Chapel is an emerging parallel programming language whose design and development are being led by Cray Inc. in collaboration with academia, computing centers, and industry. Chapel's goal is to make parallel programming more productive, from high-end supercomputers to commodity clusters and multicore desktops and laptops.
Chapel is being developed in an open-source manner at SourceForge under the BSD license and also makes use of other third-party open-source packages under their own licenses. Chapel emerged from Cray's entry in the DARPA-led High Productivity Computing Systems program (HPCS). It is currently being hardened from that initial prototype to more of a product-grade implementation.
Chapel supports a multithreaded execution model via high-level abstractions for data parallelism, task parallelism, concurrency, and nested parallelism. Chapel's locale type enables users to specify and reason about the placement of data and tasks on a target architecture in order to tune for locality and affinity. Chapel supports global-view data aggregates with user-defined implementations, permitting operations on distributed data structures to be expressed in a natural manner. In contrast to many previous higher-level parallel languages, Chapel is designed around a multiresolution philosophy, permitting users to initially write very abstract code and then incrementally add more detail until they are as close to the machine as their needs require. Chapel supports code reuse and rapid prototyping via object-oriented design, type inference, and features for generic programming.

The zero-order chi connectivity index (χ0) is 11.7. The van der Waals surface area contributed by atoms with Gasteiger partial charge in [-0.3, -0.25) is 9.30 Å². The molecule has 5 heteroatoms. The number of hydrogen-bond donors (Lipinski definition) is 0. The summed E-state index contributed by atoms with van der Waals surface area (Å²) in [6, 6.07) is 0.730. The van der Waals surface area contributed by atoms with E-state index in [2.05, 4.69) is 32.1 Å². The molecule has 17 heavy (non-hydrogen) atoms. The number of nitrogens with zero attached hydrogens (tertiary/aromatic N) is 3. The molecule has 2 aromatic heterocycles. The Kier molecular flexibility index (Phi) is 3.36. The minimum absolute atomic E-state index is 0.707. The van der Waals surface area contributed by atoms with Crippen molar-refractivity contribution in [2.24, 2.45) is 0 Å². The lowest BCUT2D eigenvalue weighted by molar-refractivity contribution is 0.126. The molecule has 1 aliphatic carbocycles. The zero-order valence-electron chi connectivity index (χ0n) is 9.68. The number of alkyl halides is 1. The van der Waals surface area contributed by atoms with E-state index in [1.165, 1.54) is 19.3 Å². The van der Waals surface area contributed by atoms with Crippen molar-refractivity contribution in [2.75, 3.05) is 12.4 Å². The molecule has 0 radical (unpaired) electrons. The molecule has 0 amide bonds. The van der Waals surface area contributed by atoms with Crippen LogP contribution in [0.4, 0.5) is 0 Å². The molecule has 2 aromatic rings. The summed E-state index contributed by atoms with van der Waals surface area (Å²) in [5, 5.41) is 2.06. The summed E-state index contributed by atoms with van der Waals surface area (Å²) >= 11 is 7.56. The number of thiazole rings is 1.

Chapel was designed from first principles rather than by extending an existing language. It is an imperative block-structured language, designed to be easy to learn for users of C, C++, Fortran, Java, Python, Matlab, and other popular languages. While Chapel builds on concepts and syntax from many previous languages, its parallel features are most directly influenced by ZPL, High-Performance Fortran (HPF), and the Cray MTA™/Cray XMT™ extensions to C and Fortran.